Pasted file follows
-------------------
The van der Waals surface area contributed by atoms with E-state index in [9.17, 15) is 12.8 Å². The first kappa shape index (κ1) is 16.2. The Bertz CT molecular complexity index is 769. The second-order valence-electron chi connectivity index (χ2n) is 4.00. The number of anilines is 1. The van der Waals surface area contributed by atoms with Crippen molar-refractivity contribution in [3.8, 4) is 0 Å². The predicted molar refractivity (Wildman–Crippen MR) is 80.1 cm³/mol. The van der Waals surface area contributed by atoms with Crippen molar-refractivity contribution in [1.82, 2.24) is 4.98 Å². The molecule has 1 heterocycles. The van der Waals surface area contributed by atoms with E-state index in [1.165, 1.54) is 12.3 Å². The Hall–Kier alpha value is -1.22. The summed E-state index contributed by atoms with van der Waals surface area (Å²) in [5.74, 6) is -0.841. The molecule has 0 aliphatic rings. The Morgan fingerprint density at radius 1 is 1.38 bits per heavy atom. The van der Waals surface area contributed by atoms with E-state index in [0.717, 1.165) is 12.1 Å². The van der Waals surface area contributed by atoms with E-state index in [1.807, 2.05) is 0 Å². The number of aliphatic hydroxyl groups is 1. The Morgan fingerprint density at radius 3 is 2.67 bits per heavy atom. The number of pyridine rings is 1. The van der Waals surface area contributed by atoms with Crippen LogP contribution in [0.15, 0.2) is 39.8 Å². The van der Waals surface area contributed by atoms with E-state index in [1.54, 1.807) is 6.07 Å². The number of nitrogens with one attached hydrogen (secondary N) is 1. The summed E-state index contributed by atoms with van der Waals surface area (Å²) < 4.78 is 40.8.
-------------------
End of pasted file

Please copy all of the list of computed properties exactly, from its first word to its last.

The van der Waals surface area contributed by atoms with E-state index in [9.17, 15) is 12.8 Å². The first kappa shape index (κ1) is 16.2. The Bertz CT molecular complexity index is 769. The second-order valence-electron chi connectivity index (χ2n) is 4.00. The number of anilines is 1. The van der Waals surface area contributed by atoms with Crippen molar-refractivity contribution in [3.8, 4) is 0 Å². The predicted molar refractivity (Wildman–Crippen MR) is 80.1 cm³/mol. The van der Waals surface area contributed by atoms with Crippen molar-refractivity contribution in [1.82, 2.24) is 4.98 Å². The molecule has 1 heterocycles. The van der Waals surface area contributed by atoms with E-state index in [1.165, 1.54) is 12.3 Å². The Hall–Kier alpha value is -1.22. The summed E-state index contributed by atoms with van der Waals surface area (Å²) in [5.74, 6) is -0.841. The molecule has 0 aliphatic rings. The Morgan fingerprint density at radius 1 is 1.38 bits per heavy atom. The van der Waals surface area contributed by atoms with E-state index in [0.717, 1.165) is 12.1 Å². The van der Waals surface area contributed by atoms with E-state index in [1.807, 2.05) is 0 Å². The number of aliphatic hydroxyl groups is 1. The Morgan fingerprint density at radius 3 is 2.67 bits per heavy atom. The number of pyridine rings is 1. The van der Waals surface area contributed by atoms with Crippen LogP contribution in [0.15, 0.2) is 39.8 Å². The van der Waals surface area contributed by atoms with E-state index in [1.54, 1.807) is 6.07 Å². The number of nitrogens with one attached hydrogen (secondary N) is 1. The summed E-state index contributed by atoms with van der Waals surface area (Å²) < 4.78 is 40.8.